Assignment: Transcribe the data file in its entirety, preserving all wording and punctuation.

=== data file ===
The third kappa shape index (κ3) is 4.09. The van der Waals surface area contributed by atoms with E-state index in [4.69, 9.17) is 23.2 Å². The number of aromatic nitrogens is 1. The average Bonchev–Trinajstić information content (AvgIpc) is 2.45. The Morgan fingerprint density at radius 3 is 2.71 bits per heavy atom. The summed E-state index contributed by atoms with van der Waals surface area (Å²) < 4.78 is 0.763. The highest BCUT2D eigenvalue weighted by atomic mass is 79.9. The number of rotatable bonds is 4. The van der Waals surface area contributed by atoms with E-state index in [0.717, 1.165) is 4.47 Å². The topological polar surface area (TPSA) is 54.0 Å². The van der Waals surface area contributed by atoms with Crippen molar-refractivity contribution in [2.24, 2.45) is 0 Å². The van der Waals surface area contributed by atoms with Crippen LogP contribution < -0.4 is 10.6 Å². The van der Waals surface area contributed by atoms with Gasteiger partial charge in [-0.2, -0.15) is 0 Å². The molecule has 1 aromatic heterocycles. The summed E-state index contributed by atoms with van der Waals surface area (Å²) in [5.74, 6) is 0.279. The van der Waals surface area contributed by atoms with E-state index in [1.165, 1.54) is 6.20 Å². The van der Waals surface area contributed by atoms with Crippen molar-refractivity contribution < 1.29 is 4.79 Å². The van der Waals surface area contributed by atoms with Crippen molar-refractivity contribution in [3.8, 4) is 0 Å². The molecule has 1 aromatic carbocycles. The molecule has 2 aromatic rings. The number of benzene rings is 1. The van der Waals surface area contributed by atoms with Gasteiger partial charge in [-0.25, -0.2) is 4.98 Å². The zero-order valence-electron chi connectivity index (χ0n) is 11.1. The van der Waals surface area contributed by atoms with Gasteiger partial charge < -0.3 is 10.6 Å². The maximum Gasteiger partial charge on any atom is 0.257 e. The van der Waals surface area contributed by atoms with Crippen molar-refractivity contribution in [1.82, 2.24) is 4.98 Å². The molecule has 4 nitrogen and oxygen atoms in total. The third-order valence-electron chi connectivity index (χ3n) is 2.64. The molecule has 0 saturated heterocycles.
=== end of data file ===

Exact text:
The third kappa shape index (κ3) is 4.09. The van der Waals surface area contributed by atoms with E-state index in [4.69, 9.17) is 23.2 Å². The number of aromatic nitrogens is 1. The average Bonchev–Trinajstić information content (AvgIpc) is 2.45. The Morgan fingerprint density at radius 3 is 2.71 bits per heavy atom. The summed E-state index contributed by atoms with van der Waals surface area (Å²) < 4.78 is 0.763. The highest BCUT2D eigenvalue weighted by atomic mass is 79.9. The number of rotatable bonds is 4. The van der Waals surface area contributed by atoms with E-state index in [0.717, 1.165) is 4.47 Å². The topological polar surface area (TPSA) is 54.0 Å². The van der Waals surface area contributed by atoms with Crippen molar-refractivity contribution in [2.24, 2.45) is 0 Å². The van der Waals surface area contributed by atoms with Crippen LogP contribution < -0.4 is 10.6 Å². The van der Waals surface area contributed by atoms with Gasteiger partial charge in [-0.2, -0.15) is 0 Å². The molecule has 1 aromatic heterocycles. The summed E-state index contributed by atoms with van der Waals surface area (Å²) in [5.74, 6) is 0.279. The van der Waals surface area contributed by atoms with E-state index in [1.165, 1.54) is 6.20 Å². The van der Waals surface area contributed by atoms with Crippen molar-refractivity contribution < 1.29 is 4.79 Å². The van der Waals surface area contributed by atoms with Crippen molar-refractivity contribution in [3.8, 4) is 0 Å². The molecule has 1 aromatic carbocycles. The molecule has 2 aromatic rings. The number of benzene rings is 1. The van der Waals surface area contributed by atoms with Gasteiger partial charge in [-0.25, -0.2) is 4.98 Å². The zero-order valence-electron chi connectivity index (χ0n) is 11.1. The van der Waals surface area contributed by atoms with Gasteiger partial charge < -0.3 is 10.6 Å². The maximum Gasteiger partial charge on any atom is 0.257 e. The van der Waals surface area contributed by atoms with Crippen molar-refractivity contribution in [1.82, 2.24) is 4.98 Å². The molecule has 4 nitrogen and oxygen atoms in total. The third-order valence-electron chi connectivity index (χ3n) is 2.64. The molecule has 0 saturated heterocycles.